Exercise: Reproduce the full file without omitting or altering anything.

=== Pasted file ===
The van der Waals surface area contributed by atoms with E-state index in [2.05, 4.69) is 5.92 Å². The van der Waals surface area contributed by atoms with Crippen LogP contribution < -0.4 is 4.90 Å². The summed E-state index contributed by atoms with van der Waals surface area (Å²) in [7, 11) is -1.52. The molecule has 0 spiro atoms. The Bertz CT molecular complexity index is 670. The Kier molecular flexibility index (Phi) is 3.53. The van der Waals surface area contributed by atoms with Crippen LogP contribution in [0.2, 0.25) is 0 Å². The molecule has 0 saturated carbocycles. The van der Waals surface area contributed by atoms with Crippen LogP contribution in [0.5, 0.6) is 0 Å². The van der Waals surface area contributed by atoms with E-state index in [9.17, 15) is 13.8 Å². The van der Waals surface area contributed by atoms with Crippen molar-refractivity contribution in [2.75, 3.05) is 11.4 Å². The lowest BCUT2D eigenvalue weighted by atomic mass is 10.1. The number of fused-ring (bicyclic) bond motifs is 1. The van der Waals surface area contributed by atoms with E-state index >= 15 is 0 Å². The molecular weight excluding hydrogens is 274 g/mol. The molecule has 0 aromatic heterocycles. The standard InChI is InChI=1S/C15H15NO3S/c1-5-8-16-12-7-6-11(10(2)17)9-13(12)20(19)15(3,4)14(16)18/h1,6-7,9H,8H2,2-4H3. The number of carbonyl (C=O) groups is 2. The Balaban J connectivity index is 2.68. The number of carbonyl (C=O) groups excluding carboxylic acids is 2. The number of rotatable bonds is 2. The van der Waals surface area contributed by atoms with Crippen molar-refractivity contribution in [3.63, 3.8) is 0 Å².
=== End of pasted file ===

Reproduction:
The van der Waals surface area contributed by atoms with E-state index in [2.05, 4.69) is 5.92 Å². The van der Waals surface area contributed by atoms with Crippen LogP contribution < -0.4 is 4.90 Å². The summed E-state index contributed by atoms with van der Waals surface area (Å²) in [7, 11) is -1.52. The molecule has 0 spiro atoms. The Bertz CT molecular complexity index is 670. The Kier molecular flexibility index (Phi) is 3.53. The van der Waals surface area contributed by atoms with Crippen LogP contribution in [0.2, 0.25) is 0 Å². The molecule has 0 saturated carbocycles. The van der Waals surface area contributed by atoms with Crippen LogP contribution in [0.5, 0.6) is 0 Å². The van der Waals surface area contributed by atoms with E-state index in [9.17, 15) is 13.8 Å². The van der Waals surface area contributed by atoms with Crippen molar-refractivity contribution in [2.75, 3.05) is 11.4 Å². The lowest BCUT2D eigenvalue weighted by atomic mass is 10.1. The number of fused-ring (bicyclic) bond motifs is 1. The van der Waals surface area contributed by atoms with E-state index >= 15 is 0 Å². The molecular weight excluding hydrogens is 274 g/mol. The molecule has 0 aromatic heterocycles. The standard InChI is InChI=1S/C15H15NO3S/c1-5-8-16-12-7-6-11(10(2)17)9-13(12)20(19)15(3,4)14(16)18/h1,6-7,9H,8H2,2-4H3. The number of carbonyl (C=O) groups is 2. The Balaban J connectivity index is 2.68. The number of carbonyl (C=O) groups excluding carboxylic acids is 2. The number of rotatable bonds is 2. The van der Waals surface area contributed by atoms with Crippen molar-refractivity contribution in [3.63, 3.8) is 0 Å².